How to Watch Sunday Night's Perseid Meteor Shower-Online or In Person

Comet Perseid Meteor Shower

Comet Perseid Meteor Shower

No doubt some of you witnessed the stunning natural display caused by the Perseid meteor shower last night. Often considered one of the most prolific, attractive meteor showers of the year, viewers may get a chance to see 50 to 60 meteors an hour, with the possibility of seeing hundreds during a single hour. This year the most visible days are projected to be August 11-13, and NASA meteor expert Bill Cooke says the US can expect to see as many as 60 to 70 meteors per hour during the shower's peak.

"If you can get away from the city to a dark sky, you could see as many as one a minute, that would be sort of the higher level", says Brar. "The meteorites from the comet's trail appear to come from the constellation Perseus, which lends the shower its name", Space.com reports.

"The origin of the Perseid meteor shower is explained by tiny particles originating from a comet called Swift-Tuttle".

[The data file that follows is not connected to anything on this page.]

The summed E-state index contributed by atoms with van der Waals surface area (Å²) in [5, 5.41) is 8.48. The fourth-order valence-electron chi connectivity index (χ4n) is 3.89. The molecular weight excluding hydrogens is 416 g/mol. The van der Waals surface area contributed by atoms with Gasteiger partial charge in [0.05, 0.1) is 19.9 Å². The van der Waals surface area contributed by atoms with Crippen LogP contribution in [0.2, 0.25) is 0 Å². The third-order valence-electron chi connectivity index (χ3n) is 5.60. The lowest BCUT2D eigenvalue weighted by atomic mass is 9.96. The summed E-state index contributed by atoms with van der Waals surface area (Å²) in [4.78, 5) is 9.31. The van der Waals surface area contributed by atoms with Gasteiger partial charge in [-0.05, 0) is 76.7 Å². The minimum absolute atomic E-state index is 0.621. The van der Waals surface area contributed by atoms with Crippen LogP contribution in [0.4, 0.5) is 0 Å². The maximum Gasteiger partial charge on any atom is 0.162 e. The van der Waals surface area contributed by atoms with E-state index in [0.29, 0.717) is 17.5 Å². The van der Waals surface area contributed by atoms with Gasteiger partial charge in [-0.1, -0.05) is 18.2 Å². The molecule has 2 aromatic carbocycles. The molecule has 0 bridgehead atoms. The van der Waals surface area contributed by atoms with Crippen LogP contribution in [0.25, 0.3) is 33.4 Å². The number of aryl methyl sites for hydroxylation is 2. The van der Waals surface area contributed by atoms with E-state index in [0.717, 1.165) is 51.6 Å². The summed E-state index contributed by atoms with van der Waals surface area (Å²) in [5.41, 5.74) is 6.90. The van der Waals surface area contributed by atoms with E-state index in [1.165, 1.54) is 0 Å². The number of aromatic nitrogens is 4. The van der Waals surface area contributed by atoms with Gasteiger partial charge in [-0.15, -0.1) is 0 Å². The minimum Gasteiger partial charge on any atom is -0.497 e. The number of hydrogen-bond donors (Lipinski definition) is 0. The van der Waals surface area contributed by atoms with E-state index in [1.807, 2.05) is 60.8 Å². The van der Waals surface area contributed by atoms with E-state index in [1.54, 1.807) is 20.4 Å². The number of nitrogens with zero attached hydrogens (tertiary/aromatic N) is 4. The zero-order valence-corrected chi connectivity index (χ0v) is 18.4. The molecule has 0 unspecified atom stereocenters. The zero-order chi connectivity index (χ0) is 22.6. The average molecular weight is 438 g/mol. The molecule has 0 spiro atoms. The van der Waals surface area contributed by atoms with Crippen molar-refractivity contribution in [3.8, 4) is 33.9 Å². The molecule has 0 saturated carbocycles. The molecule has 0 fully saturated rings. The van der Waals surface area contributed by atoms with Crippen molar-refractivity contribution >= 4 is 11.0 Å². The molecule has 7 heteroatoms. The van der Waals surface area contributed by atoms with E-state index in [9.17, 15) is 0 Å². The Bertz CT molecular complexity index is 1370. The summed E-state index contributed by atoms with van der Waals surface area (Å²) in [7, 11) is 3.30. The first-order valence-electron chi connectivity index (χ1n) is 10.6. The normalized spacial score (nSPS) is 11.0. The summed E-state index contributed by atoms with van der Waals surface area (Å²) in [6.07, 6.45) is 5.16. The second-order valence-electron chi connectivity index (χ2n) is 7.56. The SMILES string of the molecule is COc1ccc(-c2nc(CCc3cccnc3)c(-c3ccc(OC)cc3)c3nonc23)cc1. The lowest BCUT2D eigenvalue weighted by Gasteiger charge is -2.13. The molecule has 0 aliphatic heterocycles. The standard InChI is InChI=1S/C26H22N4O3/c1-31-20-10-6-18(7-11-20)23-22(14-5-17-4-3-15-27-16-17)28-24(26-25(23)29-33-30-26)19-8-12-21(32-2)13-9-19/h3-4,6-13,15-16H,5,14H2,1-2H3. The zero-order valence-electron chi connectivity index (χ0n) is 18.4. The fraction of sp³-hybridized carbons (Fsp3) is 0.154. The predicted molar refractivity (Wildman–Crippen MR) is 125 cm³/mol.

Of course, the one other thing you need to view the meteors is clear skies, and, as usual in the Northwest, it will be a challenge.

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It's always best to look for meteors between midnight and dawn, but there have already been sightings after sunset but before midnight.

To make the best of the meteors, observers should avoid built-up areas and try to find an unobstructed view to the east. "It is really cool when you think about this as you see the these meteors falling from the sky", remarks Dr Quanzhi Ye, a planetary scientist based at California Institute of Technology, USA.

Stargazers who want to see the show without risking mosquito bites can also watch the meteor shower on a live stream here.

As long as you're in the Northern Hemisphere, the Perseid meteor shower will be right overhead.

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